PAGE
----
Eurodance

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This article is about a music genre. For Eurovision Dance Contest, see Eurovision Dance Contest.

Eurodance (sometimes known as Euro-NRG or Euro) is a genre of electronic dance music that originated in the late 1980s primarily in Europe. It combines many elements of techno, hi-NRG and Euro disco.[1] Eurodance production continues to evolve with a more modernized style that incorporates elements from electro music.

This genre of music is heavily influenced by the use of rich melodic vocals, either exclusively by itself or inclusively with rapped verses. This, combined with cutting-edge synthesizer, strong bass rhythm and melodic hooks, establishes the core foundation of Eurodance music.[1]

It peaked at Ibiza's summer festivals of 1994 in Spain and its intense popularity then spread around the world, which carried on into late 1997.

Definition[edit]

The term "Eurodance" gradually became associated with a specific style of European dance music. During its golden years in the mid-1990s, it was referred as "Euro-NRG"; in Europe it was often called "dancefloor" or simply "dance".[2]

While some use a much broader definition of what is considered "Eurodance",[3] over time, the term particularly came to refer to an NRG-based genre from the 1990s which included a solo vocalist or a rapper/vocalist duet.[4]

Eurodance is nightclub-oriented music that is usually produced somewhere in Europe and had a commercial enough sound to be played by radio stations and music television. Some of the more prominent Eurodance songs go international, especially if an act manages to score more than one hit.

Characteristics of the music[edit]

Most Eurodance is characterized by synthesizer riffs, one or more female or male vocals with simple chorus, one or more male or female rap parts, sampling and a strong beat.[1][5] Sometimes with female or male vocals singing throughout the whole song without rap.[5]

Vocals[edit]

Eurodance is often very positive and upbeat; the lyrics often involve issues of love and peace, dancing and partying, or expressing and overcoming difficult emotions. The early-mid-1990s Eurodance vocals were frequently done by a solo vocalist or a mixed rapper-vocalist duet.[5]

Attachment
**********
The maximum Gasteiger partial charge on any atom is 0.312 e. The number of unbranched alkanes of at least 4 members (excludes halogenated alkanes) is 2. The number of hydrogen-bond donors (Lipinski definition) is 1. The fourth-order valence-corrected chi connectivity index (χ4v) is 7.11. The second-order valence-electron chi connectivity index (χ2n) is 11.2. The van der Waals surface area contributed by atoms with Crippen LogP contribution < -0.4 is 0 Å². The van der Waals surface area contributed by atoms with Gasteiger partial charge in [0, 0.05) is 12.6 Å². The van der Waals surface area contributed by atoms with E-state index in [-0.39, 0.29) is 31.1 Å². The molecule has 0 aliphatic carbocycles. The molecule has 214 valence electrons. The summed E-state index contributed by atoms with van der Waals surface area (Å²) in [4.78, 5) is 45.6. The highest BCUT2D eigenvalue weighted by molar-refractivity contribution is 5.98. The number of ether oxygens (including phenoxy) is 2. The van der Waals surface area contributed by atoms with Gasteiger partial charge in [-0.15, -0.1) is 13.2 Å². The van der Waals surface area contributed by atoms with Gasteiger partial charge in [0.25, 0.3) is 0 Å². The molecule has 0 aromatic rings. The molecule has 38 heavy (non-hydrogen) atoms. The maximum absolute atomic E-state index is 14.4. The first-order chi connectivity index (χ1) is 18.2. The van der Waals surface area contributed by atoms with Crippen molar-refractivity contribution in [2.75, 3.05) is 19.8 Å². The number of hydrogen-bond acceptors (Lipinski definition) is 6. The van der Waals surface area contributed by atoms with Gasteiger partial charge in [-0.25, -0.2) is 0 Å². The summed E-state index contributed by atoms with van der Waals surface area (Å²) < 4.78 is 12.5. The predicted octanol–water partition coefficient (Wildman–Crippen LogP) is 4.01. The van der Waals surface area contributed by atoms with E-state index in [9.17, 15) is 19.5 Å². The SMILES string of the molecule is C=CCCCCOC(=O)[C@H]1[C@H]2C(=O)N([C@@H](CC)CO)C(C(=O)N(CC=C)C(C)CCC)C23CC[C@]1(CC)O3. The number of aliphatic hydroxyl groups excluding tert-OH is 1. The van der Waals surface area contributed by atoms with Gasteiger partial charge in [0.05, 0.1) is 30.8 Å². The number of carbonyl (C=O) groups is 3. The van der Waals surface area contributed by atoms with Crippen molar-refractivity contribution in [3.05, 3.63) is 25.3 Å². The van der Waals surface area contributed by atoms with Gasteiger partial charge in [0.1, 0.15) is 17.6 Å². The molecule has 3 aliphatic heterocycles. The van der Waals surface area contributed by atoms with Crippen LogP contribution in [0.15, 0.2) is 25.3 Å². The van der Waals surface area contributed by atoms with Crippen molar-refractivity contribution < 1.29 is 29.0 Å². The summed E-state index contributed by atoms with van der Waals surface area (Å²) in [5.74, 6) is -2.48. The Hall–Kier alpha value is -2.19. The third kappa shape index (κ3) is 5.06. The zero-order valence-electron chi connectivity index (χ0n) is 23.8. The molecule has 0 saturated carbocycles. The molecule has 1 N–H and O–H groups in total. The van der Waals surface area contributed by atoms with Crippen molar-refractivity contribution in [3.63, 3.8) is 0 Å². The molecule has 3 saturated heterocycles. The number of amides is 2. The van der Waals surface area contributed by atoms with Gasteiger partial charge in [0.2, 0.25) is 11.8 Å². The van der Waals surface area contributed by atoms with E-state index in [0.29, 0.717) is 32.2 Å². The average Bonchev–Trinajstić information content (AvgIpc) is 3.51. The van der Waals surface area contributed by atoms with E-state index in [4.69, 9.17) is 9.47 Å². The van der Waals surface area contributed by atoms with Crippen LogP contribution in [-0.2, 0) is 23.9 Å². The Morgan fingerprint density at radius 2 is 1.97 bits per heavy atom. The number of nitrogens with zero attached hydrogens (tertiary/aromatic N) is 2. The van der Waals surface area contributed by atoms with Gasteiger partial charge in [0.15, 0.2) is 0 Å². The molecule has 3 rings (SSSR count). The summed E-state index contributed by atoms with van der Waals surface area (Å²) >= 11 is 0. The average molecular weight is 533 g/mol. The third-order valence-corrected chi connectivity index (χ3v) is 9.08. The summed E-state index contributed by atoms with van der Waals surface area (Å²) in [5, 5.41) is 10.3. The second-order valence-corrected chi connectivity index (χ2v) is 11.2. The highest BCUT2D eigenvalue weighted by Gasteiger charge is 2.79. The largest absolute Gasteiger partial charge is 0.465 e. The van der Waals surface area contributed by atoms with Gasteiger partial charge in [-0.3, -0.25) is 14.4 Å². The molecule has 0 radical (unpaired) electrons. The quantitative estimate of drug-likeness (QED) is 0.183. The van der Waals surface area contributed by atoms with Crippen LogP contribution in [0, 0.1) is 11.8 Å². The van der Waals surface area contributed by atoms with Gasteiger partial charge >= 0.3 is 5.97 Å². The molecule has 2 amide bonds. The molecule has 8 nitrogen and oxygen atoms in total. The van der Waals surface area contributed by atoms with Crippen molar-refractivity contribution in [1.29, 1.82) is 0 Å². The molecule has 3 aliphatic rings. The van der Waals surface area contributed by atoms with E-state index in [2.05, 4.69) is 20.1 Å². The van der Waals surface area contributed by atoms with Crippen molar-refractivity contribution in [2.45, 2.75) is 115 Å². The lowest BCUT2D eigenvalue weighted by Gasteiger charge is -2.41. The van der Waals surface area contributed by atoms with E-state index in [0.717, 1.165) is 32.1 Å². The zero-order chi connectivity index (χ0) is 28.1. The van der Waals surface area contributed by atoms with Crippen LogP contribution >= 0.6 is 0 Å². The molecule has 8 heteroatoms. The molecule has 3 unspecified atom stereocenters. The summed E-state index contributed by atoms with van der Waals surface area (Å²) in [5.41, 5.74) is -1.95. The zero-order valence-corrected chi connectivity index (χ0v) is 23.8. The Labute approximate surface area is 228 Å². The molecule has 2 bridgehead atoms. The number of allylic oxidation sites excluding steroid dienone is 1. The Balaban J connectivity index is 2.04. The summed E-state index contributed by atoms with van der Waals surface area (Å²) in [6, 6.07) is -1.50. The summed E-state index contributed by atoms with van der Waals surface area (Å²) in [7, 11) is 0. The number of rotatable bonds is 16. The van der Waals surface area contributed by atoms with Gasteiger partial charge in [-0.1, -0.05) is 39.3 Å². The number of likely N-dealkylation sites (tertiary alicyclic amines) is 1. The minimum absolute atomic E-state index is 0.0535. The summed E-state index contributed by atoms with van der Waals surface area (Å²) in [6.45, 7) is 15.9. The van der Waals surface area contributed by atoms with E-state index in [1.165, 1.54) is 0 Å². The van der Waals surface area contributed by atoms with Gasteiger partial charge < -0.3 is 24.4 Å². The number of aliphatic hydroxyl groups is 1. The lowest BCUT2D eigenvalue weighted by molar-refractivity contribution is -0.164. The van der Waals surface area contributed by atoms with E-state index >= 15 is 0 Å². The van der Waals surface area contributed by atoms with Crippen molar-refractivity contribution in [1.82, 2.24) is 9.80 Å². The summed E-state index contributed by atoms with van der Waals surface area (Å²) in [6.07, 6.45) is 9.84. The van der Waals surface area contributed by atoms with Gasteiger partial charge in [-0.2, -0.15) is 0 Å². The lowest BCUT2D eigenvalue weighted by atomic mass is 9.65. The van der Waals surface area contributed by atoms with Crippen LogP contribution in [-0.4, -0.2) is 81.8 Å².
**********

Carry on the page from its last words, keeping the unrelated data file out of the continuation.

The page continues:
Many projects used variations of the rapper-vocalist theme, such as a German rapper with American singers (Real McCoy), or the use of reggae rap as in Ice MC and Fun Factory, or scat singing as in Scatman John.[5] Solo singing artists such as Alexia, Tess, Whigfield and Double You also contributed to the genre.

Eurodance lyrics are almost always sung in English, regardless of the artist's nationalities.[5]

Percussion[edit]

Almost all Eurodance emphasizes percussion and rhythm. Eurodance percussion is generally a "kick" bassdrum with some variations on a 4/4 time signature.[citation needed] While the percussion is always done by synthesizers, it is a sound more typical of dance music and not the "beat box" sound typical of rap music.[citation needed] The tempo is typically around 140 beats per minute, but may vary from 110 to 150.[5][6]

Melody[edit]

Most Eurodance is very melody-driven. Unlike most pop music, which is usually written in major keys, most Eurodance songs are in minor keys, similarly to techno. This, along with positive lyrics, helps contribute to the overall powerful and emotional sound of Eurodance.[1] Besides the contribution of the female vocals, there is often a noticeable use of rapid synthesizer arpeggios,[1] similar to trance music, but unlike trance arpeggios, they are usually more repetitive (e.g., "Scatman" by Scatman John and "The Bad Touch" by The Bloodhound Gang). The synthesizer often has a piano or barrel organ but sometimes mimics other instruments, such as calliope (e.g., "Touch the Sky" by Cartouche). There is often a short, repetitive ostinato riff, while other times there is a whole tour de force of synthesizers.[citation needed]